Mastery

The Marketer vs. The Technician

An interesting thing I read recently mentioned that Google transformed advertising into a software program. Well, they are not the only ones. Many other companies have transformed many other crafts and professions into software programs.
That is what appears to the superficial observer. People, who have learned how to use a specific software start thinking that (or forget) they are (should be) marketers.
Real people, selling real things, to other real people, who are responding to messages meant to convince someone to do something.
A very clear symptom is when these people start talking solely in terms of click-thrus, conversion, and any other technical terms used to evaluate their efforts.
The way to tackle this issue is two fold:
1. Technical: Yes, you need to master each and every feature of that program you are using. The better you get at it, the more freedom and efficiency you will gain and it will have a great impact on your original objective.
2. Marketing / Business: Well, this is why you exist, isn't it? You need to master the understanding of PEOPLE you are trying to influence to do something. The ins and outs of the business, and what those people are like, how they think, what their preferences are, and what you can learn in order to create a great following.
The more you walk on this parallel path (both at the same time), the more each will make sense, and the more you find value in every new discovery you make in either path.
Try exchanging technical terms with human terms to remember what you are really doing.
The Click thru rate increased: people interested in X responded to this emotion better.
The conversion rate dropped: we need to better understand what is preventing people from trusting us enough to buy the product.
This is not an exercise in positive thinking, it is a focusing tool so you don't get carried away with all the new features you learned how to use, and focus on the core activities you need to focus on.

The Long Tail Person

The Long Tail has become one of my favorite subjects in its different fields of applications. Maybe because I was never seriously fond of the popular things. I wasn't interested a lot in mainstream events and hobbies. I had my own set of special interests that very few people acknowledged as valid; calligraphy, ballroom dancing, languages, and culture to mention a few.
The Long Tail theory is based on the premise of a huge number of niches amounting to a significant number of results. The total of which is more than the few hits that used to make the big bucks. This is made easier by the Internet, although some applications took place long before the online world existed.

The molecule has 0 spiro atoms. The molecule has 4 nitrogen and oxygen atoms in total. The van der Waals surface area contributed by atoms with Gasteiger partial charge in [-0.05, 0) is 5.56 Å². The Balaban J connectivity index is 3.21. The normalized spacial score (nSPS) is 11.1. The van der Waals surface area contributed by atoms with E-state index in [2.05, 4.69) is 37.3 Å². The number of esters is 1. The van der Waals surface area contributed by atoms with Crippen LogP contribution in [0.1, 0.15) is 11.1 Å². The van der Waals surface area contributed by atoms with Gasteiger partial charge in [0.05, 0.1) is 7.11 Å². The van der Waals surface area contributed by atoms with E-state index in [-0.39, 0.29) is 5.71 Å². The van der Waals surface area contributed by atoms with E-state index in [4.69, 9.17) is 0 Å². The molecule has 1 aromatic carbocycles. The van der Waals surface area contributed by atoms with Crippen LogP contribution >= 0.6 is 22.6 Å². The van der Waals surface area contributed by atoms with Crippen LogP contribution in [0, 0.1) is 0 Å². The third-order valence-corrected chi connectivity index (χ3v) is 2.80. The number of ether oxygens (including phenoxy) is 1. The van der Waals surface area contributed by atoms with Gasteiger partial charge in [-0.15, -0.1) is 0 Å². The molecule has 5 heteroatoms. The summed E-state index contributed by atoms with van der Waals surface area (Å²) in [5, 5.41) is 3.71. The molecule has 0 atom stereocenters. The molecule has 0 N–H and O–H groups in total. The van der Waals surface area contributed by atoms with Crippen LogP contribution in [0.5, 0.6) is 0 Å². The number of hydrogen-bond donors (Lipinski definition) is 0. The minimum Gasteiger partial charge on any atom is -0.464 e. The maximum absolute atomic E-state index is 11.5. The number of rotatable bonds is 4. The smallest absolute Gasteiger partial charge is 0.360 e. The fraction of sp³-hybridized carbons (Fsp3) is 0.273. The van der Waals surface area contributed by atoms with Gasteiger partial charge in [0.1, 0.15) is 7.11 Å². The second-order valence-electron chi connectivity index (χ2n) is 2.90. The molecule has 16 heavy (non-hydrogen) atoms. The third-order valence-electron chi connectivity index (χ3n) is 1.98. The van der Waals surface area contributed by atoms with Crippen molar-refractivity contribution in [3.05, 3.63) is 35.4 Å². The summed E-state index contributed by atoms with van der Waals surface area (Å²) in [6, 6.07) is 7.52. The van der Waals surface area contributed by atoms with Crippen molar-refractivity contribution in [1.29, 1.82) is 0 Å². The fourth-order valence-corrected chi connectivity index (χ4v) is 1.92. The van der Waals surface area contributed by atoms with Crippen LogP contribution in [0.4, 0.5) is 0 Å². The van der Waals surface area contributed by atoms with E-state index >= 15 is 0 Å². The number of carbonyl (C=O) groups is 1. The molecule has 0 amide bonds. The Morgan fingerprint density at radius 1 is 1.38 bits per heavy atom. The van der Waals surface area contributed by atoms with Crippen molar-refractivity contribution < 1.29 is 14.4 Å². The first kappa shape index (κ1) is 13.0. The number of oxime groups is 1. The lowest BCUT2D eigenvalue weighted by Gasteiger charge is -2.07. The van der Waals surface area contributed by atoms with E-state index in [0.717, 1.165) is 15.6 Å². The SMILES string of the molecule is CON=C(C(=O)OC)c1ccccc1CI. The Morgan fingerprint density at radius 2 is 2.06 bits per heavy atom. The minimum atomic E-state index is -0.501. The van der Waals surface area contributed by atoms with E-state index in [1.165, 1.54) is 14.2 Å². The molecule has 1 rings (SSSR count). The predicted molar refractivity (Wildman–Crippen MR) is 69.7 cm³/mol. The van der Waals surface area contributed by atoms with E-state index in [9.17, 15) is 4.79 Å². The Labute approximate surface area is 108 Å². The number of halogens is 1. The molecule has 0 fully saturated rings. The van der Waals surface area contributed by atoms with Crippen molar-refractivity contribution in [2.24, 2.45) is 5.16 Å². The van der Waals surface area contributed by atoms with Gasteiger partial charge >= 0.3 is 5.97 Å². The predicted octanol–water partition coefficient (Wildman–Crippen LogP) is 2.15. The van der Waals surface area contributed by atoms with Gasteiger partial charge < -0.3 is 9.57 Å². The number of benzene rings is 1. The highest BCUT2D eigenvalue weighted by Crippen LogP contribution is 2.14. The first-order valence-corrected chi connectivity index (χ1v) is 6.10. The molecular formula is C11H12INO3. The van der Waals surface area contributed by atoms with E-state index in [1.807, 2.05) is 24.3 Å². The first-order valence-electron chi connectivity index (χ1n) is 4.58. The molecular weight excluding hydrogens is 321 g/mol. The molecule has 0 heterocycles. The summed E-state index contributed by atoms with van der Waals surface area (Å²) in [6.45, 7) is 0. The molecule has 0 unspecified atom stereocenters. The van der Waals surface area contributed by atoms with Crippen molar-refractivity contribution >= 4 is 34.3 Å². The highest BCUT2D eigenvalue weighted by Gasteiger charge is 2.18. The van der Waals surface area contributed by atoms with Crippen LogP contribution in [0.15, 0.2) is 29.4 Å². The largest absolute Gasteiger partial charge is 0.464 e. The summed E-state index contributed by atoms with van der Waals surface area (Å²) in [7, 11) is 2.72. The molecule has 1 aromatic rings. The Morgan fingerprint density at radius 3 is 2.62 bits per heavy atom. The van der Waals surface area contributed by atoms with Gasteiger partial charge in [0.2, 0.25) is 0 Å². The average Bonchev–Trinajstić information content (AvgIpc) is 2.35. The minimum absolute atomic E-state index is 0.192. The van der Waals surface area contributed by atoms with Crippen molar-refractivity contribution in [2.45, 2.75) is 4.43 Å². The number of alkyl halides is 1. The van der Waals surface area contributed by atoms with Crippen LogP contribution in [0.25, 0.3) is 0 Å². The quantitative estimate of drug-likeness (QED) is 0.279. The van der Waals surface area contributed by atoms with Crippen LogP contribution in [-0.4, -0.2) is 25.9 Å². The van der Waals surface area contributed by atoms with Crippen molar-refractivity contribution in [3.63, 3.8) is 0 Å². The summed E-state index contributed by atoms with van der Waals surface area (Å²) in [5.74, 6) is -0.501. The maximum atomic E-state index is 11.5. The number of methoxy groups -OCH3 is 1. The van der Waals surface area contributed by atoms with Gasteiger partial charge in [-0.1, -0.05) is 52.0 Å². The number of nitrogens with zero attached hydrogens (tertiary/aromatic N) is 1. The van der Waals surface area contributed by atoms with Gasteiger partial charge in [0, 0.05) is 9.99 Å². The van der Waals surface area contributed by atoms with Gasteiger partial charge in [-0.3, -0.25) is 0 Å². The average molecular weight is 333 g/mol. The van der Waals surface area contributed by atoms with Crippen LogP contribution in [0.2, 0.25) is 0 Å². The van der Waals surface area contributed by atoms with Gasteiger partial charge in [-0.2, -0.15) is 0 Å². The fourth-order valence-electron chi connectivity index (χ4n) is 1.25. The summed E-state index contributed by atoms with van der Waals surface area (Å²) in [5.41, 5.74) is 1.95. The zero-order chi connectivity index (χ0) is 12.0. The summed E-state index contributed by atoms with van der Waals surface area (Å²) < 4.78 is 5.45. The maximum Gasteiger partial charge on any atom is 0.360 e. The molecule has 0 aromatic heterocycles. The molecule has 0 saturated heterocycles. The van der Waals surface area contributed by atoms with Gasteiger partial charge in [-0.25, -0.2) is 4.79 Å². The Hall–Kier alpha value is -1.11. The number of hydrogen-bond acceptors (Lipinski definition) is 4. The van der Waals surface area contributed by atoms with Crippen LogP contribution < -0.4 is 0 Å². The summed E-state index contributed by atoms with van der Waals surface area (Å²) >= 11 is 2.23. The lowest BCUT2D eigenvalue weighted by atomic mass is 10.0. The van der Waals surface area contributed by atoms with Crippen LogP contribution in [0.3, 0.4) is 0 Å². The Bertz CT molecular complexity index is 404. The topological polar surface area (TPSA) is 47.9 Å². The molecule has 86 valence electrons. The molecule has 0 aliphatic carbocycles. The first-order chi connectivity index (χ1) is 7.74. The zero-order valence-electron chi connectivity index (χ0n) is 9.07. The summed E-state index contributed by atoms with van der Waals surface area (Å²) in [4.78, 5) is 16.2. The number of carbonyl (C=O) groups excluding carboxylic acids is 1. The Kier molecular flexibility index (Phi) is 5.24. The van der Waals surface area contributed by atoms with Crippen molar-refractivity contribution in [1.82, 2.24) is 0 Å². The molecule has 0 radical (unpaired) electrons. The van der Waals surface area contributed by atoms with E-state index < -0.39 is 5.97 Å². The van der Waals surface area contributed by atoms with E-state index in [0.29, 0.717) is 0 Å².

What if we took this argument to the personal level, to people who are passionate about many things, but are not world-class experts on any.
Would the combined effect of these passions make an important and meaningful total?
"A Jack of all trades is a master of none", they say.
I say, "a Jack of all trades is a master of some".
How can anyone master anything if they are not very good at the components of that "thing"? How can you be the best producer of soap in town, without being a very good salesman, and without being an excellent manager of your team? You can't!
If you want to be a master of your trade, you need to be a Jack of all the sub-trades within your niche. Many of these will be unrelated to your core competency. What does an excellent soap formula generation have to do with managing a sales team?
Nothing actually, but it is something you have to have.
So, if you are a Jack of all trades, group some of those trades in a meaningful way, and find that trade where nobody will even be able to compete with you, because as the best lesson I learned in strategy says, "to provide a value mix that cannot be imitated, and cannot be bought with money".
If your differentiation strategy depends on a technology or assets that can be bought, you are not securing a strong position.
But... If you speak Russian, French, and English, work at a division of a French manufacturer of air conditions in Moscow, have a BSc in engineering, and an MBA, how many people can really compete with you on your position as head of the division?
These are the different skills that you are good at. You could be acceptably good in all these areas, but if you are dedicated enough, you can be the best division manager in the world (for that division).